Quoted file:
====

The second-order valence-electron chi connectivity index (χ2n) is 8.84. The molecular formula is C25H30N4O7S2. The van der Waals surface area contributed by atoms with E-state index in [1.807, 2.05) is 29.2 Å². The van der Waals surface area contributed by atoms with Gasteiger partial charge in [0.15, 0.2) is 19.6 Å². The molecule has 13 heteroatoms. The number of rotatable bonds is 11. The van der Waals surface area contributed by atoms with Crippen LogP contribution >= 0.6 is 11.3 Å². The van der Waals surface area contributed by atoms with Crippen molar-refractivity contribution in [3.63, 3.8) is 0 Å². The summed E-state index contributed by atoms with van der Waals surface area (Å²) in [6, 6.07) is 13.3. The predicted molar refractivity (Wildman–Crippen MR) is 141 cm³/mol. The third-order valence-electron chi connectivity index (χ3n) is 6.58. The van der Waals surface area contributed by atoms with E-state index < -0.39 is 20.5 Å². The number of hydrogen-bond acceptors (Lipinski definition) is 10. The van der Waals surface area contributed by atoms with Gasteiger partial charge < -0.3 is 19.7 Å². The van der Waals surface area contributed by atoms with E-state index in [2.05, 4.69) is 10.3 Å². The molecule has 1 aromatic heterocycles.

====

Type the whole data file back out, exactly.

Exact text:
The second-order valence-electron chi connectivity index (χ2n) is 8.84. The molecular formula is C25H30N4O7S2. The van der Waals surface area contributed by atoms with E-state index in [1.807, 2.05) is 29.2 Å². The van der Waals surface area contributed by atoms with Gasteiger partial charge in [0.15, 0.2) is 19.6 Å². The molecule has 13 heteroatoms. The number of rotatable bonds is 11. The van der Waals surface area contributed by atoms with Crippen LogP contribution >= 0.6 is 11.3 Å². The van der Waals surface area contributed by atoms with Crippen molar-refractivity contribution in [3.63, 3.8) is 0 Å². The summed E-state index contributed by atoms with van der Waals surface area (Å²) in [6, 6.07) is 13.3. The predicted molar refractivity (Wildman–Crippen MR) is 141 cm³/mol. The third-order valence-electron chi connectivity index (χ3n) is 6.58. The van der Waals surface area contributed by atoms with E-state index < -0.39 is 20.5 Å². The number of hydrogen-bond acceptors (Lipinski definition) is 10. The van der Waals surface area contributed by atoms with Gasteiger partial charge < -0.3 is 19.7 Å². The van der Waals surface area contributed by atoms with E-state index in [2.05, 4.69) is 10.3 Å². The molecule has 1 aromatic heterocycles.